They have probably found out, being attentive, about what became of the oil money, and how we got Trident, and why we were libelled as scroungers, and how we sent people like them to die in criminal wars.
But they weren't there, I'm glad to say, and they think more often of the future than the past.
I am glad to have witnessed the rising generation that has made the Yes campaign the most important thing to happen in European politics in 20 years. If the referendum delivers nothing else, it will guarantee an optimism of spirit for the future of the country. A new generation is alive, alert, creative and busy. It actually believes that voting can change things: there's a turn-up for the books. "Heave awa', lads," as a local comic once observed from the debris at the foot of a Leith tenement, "We're no deid yet."
We are, though, that "nation of drunks", and several other things besides. Recently, I disconcerted a few people by saying that I wasn't queuing up for my "Scottish and Proud Of It" badge. Aside from taking issue with the ornate allegiances of pick and mix Unionists, I was trying to say something simple. I am not yet ready to take pride in a country that is too often parochial, narrow-minded, bigoted, troubled, and - as the latest First Minister "controversy" reminded us - drunk.
"The point," as some old beardy once said in some theses, "is to change it." In this referendum the old, familiar pessimism over Scotland runs headlong into the new optimism. Perhaps another generation will be disillusioned. That would be traditional. Perhaps, too, people will go to the polling stations less outraged by Alex Salmond's scandalous remarks than intrigued, ready to ask questions about their national community, and about themselves.
Why are we so drunk, so often, even as we perform a textbook demonstration of how a democracy should function while it contemplates the future for old, young and unborn?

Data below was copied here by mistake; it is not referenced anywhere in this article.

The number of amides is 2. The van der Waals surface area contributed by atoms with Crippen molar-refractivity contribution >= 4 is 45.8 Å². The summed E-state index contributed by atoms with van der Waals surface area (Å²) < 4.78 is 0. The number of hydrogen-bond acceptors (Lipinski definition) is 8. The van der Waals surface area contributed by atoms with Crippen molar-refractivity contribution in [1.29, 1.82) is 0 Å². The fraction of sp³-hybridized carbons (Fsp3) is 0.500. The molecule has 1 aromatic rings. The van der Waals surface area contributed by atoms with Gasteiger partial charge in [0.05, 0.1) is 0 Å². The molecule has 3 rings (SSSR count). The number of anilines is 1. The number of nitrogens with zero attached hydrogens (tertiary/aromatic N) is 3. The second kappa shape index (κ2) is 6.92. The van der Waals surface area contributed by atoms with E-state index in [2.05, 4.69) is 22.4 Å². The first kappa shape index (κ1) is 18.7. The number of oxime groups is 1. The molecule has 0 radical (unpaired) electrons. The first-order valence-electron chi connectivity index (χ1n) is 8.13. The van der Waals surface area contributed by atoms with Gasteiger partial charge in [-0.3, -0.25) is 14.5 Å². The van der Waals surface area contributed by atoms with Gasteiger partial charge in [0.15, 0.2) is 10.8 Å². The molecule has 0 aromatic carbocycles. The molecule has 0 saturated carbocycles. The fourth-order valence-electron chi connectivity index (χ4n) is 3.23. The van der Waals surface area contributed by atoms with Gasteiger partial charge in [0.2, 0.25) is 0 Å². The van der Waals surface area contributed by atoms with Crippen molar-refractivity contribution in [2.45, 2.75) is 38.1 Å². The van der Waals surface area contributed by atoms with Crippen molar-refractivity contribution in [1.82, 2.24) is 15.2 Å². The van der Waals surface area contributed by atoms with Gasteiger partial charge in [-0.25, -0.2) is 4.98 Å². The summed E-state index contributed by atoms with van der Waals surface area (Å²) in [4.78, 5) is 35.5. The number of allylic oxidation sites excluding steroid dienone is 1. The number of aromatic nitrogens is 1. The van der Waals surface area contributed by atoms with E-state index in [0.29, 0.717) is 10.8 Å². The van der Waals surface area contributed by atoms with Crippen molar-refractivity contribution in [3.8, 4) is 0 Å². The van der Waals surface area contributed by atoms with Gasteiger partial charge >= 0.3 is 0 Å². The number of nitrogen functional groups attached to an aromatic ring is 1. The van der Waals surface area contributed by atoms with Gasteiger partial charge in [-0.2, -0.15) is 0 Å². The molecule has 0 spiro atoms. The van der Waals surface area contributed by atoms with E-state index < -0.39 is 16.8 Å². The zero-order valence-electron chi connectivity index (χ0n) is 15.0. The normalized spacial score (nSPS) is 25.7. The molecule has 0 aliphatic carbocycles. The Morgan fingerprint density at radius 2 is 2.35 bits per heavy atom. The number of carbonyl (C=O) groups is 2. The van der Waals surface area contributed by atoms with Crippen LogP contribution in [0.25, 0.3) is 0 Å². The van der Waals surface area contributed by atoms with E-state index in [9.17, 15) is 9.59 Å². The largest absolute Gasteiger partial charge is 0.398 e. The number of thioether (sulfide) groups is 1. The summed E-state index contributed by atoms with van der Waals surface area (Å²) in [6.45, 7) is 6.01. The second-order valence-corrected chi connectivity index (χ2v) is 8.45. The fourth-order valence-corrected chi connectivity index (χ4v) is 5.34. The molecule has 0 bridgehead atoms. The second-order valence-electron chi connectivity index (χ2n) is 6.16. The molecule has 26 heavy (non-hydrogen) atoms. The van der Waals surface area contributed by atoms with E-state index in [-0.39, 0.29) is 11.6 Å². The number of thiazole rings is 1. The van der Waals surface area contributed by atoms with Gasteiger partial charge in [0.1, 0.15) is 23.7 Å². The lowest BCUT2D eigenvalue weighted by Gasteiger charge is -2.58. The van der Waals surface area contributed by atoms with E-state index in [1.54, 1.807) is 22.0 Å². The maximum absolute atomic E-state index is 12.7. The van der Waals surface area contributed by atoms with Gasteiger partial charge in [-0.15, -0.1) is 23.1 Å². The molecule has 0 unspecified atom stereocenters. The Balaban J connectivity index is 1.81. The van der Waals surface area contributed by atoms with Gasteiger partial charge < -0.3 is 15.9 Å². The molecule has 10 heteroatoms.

The literary and cultural critics have plenty of cliches to hand where the Scots, pessimism and optimism are concerned. Supposedly, the contradictory trait is in with the bricks and the bones. It is, apparently, the way we've always been: if in doubt, self-destruct.
A Yes vote will not transform your life. You might want to leave things for a decade or so, in fact, before counting the gains. But in a contest between dependent drunks and a community that thinks and believes things can surely be better, where would the smart betting money go?
I'm Scottish and would like to be proud of it. One of those assigned traits says I'm just the type to go for it, then, hell for leather.
Nations should not be discussed in these terms, of course. Discuss national character and heckling ensues. But it is still allowed, just about, to talk about groups of people in terms of the choices available to them.
This nation of drunks (and worse) could perhaps think better of itself this September by the simple act of casting a ballot. A No vote is intellectual pessimism of the absolute sort.
Just to allow Unionists a free go, I'll invoke Nietzsche. He once described a nation as an entity that "understands itself". I'd prefer to call it a community that tries unendingly to understand itself.
Whatever else happens in Scotland on September 18, no one will be able to say that we haven't tried. No one will be able to say we got bored, either.